their own website.
I heard recently that a local Cork runner Michael Haydon has been clocking up the Marathons with an aim to achieve the magic 100 mark. Michael, who lives in Ballygarvan and works in UCC finally achieved his final target by running in the Cork City Marathon on the 7th of June despite carrying an injury. Having started on this path in 1999, it took 11 years to complete this journey.
Here is part of his journey....
My name is Michael Haydon, also known as Micheal O’hAodain. I live in Ballygarvan, Co. Cork and I am involved in teaching youth and community work at the School of Applied Social Studies, University College Cork. I ran my first Marathon in October 1999 in Dublin. I had been doing a bit of running since 1993 when I had been forced to quit playing soccer due to injuries and had got ‘brave’ and thought I could take on the ‘marathon’, that is, an organised run over a measured distance of at least 26.2 miles or 42.195 km.
That first marathon was tough and no amount of training could have prepared me for the actual experience of ‘going the distance’. I was completely drained, physically and emotionally, at the end, and as I recovered over the weeks following the marathon I promised myself ‘never again’. However, come October 2000 and the Dublin Marathon, there I was at the start line again, a bit better prepared and again involved in doing some fundraising. This time I was left feeling less devastated by the marathon experience and the physical and emotional fallout was much less severe – so much so that I entertained the thought of maybe running another marathon.
And so I ended up at the start line of the Belfast Marathon on the May Bank Holiday 2001 and I suppose that was the real start of this journey that culminated with my 100th marathon completed in Cork on June 7th 2010.
Since that May Holiday in 2001 I have completed another 96 marathons in various places across Ireland, England, Scotland, Wales, Isle of Man, France and Spain. While most of the marathons have been on the road, a significant number have also been multi-terrain, off-road orienteering, and even a couple of mountain runs. The common thing is that they have all fulfilled the distance requirement of being at least 26.2 miles in length. While every run has been tough, I think that the toughest run I have done was the Mont Blanc marathon in 2008. It is difficult to say which was the easiest, although Dublin in 2004, when I was reasonably fit and ran a personal best time, was tremendously satisfying.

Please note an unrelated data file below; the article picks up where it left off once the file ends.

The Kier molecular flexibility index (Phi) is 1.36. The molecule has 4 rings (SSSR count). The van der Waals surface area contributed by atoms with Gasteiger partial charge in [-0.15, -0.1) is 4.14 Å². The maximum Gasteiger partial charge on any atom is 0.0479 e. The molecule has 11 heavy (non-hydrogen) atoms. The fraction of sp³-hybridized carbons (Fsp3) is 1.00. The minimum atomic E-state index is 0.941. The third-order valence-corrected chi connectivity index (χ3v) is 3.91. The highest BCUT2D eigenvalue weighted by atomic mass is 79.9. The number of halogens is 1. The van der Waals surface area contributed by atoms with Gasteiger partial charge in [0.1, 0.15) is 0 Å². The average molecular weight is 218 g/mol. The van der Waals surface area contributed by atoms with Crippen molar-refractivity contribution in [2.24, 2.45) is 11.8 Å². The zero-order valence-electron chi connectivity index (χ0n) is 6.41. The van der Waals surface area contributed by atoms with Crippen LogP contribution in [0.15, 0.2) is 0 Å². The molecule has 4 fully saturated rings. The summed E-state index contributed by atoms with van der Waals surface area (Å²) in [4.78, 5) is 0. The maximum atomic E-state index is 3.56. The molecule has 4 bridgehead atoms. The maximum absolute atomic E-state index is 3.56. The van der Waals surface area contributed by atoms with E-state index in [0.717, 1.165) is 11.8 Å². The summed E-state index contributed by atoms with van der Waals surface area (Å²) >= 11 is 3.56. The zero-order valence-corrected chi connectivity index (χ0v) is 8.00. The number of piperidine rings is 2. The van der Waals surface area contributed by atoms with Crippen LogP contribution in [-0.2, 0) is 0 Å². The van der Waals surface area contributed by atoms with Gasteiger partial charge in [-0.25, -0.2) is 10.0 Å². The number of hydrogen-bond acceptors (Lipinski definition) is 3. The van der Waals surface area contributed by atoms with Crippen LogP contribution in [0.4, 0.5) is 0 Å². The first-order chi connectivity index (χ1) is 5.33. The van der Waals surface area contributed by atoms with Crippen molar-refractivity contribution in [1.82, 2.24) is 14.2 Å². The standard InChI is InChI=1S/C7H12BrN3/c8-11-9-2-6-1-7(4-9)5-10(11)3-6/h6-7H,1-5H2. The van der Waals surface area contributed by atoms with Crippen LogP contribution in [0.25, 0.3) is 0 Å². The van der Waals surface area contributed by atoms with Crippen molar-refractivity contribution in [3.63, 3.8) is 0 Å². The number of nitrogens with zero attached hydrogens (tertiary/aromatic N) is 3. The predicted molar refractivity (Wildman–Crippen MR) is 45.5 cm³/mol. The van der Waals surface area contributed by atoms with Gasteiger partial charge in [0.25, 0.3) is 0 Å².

As I realised that it was a real possibility that I could manage to make Cork the one hundredth, I thought about something or anything that I could do to mark this event in my life. Thinking back to my first couple of marathons when we managed to raise some funds in conjunction with the running, I again decided that it might be possible to have a fundraising effort connected with the marathon. When it came to deciding on a beneficiary for any funds raised there was no contest as I have had a long involvement with the Bishopstown Senior Social Centre, a voluntary organisation that provides a centre and a range of social activities, supports, opportunities and services for older people in the wider Bishopstown area. Opened in 2001, they are a non-profit organisation depending on a mixture of statutory funding received mainly from the HSE, and voluntary fundraising in order to keep providing their services.
Where and when is the 101st???